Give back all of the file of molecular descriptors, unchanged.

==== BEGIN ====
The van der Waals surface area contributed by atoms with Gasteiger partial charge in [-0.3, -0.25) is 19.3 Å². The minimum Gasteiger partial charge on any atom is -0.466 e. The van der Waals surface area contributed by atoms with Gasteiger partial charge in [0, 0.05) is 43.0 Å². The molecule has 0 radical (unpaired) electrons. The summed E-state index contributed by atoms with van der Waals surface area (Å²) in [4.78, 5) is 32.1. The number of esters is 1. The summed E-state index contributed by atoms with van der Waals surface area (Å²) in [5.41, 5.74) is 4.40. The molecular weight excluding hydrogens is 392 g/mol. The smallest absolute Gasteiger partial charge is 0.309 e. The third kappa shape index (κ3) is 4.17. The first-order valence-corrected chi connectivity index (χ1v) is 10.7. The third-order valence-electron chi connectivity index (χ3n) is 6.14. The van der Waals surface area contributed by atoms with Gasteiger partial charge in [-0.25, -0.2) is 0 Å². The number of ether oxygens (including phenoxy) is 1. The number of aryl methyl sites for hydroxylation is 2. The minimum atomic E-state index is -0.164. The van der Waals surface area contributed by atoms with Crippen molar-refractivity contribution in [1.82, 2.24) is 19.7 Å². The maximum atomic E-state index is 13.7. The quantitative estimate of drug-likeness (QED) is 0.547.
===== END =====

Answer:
The van der Waals surface area contributed by atoms with Gasteiger partial charge in [-0.3, -0.25) is 19.3 Å². The minimum Gasteiger partial charge on any atom is -0.466 e. The van der Waals surface area contributed by atoms with Gasteiger partial charge in [0, 0.05) is 43.0 Å². The molecule has 0 radical (unpaired) electrons. The summed E-state index contributed by atoms with van der Waals surface area (Å²) in [4.78, 5) is 32.1. The number of esters is 1. The summed E-state index contributed by atoms with van der Waals surface area (Å²) in [5.41, 5.74) is 4.40. The molecular weight excluding hydrogens is 392 g/mol. The smallest absolute Gasteiger partial charge is 0.309 e. The third kappa shape index (κ3) is 4.17. The first-order valence-corrected chi connectivity index (χ1v) is 10.7. The third-order valence-electron chi connectivity index (χ3n) is 6.14. The van der Waals surface area contributed by atoms with Gasteiger partial charge in [-0.25, -0.2) is 0 Å². The number of ether oxygens (including phenoxy) is 1. The number of aryl methyl sites for hydroxylation is 2. The minimum atomic E-state index is -0.164. The van der Waals surface area contributed by atoms with Crippen molar-refractivity contribution in [1.82, 2.24) is 19.7 Å². The maximum atomic E-state index is 13.7. The quantitative estimate of drug-likeness (QED) is 0.547.